Microfilm Reel 195, File 64, "Russia"

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All the microfilm scans from the file number 64, "Russia," on reel 195 from the Executive Office files of the Woodrow Wilson Papers, series 4 in the Library of Congress finding aid.

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Recommandee Son Excellence, Mr Wilson,

President des Etats-Unis.

Washington Amerique 370284

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13 June, 1918

file [64]

My dear Mr. Jones:

I wish I could see Mr. Henry W. Anderson, but, alas, my days are so full that interviews of this sort are extremely diffcult for me to arrange for. I would be very much obliged, however, if you would ask Mr. Anderson to seek out Secretary Redfield, with whom and through him I am trying to make arrangements for Russia which ought to be made in the fullest light we can get on the situation there.

Cordially and sincerely yours,

Hon. Jesse H. Jones, The American Red Cross.

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The Waldorf Astoria Hotel 34th Street & Fifth Ave. New York City.

[stamp: THE WHITE HOUSE JUN 18 1918 RECEIVED]

[64]

June 17th, 1918.

His Excellency Woodrow Wilson, President of the United States.

Your Excellency:

In view of the pernicious propaganda which the Germans are waging in Siberia, it has been suggested to me by a number of well-known Americans to organize a proper staff and proceed there with the view of off-setting these evil influences.

The suggestion was probably made to me on account of my being Russian and having represented my government in this country for fourteen years, as ViceConsul in Chicago.

I am naturally anxious to do what I can for the Allied cause and feel that I can render a valuable service on account of my knowledge of the country in general, but as a similar project was suggested on the floor of the United States Senate, I thought it advisable to write to your Excellency and obtain an expression from you before proceeding with this matter.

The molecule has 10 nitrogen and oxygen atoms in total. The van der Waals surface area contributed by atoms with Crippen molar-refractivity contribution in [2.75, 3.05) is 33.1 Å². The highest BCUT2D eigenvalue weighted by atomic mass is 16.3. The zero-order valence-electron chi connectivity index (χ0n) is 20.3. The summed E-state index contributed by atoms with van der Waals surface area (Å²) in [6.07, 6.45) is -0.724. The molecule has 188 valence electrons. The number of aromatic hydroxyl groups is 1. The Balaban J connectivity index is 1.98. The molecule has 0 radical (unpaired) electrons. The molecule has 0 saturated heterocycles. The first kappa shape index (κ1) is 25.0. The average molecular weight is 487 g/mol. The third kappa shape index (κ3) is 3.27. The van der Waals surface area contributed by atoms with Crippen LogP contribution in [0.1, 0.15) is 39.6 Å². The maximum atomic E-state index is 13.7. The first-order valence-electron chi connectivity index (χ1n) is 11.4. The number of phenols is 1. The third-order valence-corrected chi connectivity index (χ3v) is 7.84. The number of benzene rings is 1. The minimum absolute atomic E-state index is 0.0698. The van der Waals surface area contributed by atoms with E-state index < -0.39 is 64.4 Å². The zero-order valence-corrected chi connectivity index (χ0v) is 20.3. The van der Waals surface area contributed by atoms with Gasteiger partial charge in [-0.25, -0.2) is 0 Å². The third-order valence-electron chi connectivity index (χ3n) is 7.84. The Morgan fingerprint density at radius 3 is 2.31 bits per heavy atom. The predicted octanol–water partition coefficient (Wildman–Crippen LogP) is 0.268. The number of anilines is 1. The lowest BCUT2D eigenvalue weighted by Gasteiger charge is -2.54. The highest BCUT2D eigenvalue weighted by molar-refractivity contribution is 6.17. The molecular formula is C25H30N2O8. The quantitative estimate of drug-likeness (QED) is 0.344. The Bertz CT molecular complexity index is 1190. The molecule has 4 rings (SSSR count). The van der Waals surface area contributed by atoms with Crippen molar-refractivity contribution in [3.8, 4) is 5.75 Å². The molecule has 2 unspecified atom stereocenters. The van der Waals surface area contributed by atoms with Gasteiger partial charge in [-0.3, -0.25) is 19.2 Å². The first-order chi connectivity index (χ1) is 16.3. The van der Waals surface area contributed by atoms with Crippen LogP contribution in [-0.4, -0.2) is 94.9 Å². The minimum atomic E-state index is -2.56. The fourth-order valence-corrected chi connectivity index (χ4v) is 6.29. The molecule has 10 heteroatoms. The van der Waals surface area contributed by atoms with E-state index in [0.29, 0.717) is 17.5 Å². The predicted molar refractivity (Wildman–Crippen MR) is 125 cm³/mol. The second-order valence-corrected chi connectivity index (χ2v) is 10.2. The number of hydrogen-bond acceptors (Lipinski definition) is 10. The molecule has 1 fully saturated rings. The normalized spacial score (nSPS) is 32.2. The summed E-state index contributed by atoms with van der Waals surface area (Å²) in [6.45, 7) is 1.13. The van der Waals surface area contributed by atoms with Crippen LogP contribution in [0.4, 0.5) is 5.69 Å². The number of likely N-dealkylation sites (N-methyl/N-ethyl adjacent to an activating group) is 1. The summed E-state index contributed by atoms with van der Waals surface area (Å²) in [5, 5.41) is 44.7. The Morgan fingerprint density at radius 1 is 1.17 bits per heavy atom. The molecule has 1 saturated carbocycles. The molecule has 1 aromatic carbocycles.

I was wondering if a private campaign undertaken by me would in any way encroach upon the intention of the government, if not I would be glad to undertake this work and bear the initial expense myself.

Awaiting your Excellency's reply. I beg to remain

Yours most obedient servant, Prince Nicholas Engalitcheff

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[stamp: ACK'D JUN 19 1918 [?]]

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Dear Tumulty:

I would be very much obliged if you would acknowledge this letter for me, inasmuch as I do not know the writer, and if you would reply in the following sense, namely, that we doubt very seriously the advisability of private undertakings of this sort until, at any rate, there is some more settled condition of affairs in Russia, because the entrance of strangers there now not only exposes them to certain dangers but is likely to make the people suspicious of all sorts of outside influence being attempted.

The President. C.L.S.

[illegible handwritten note]

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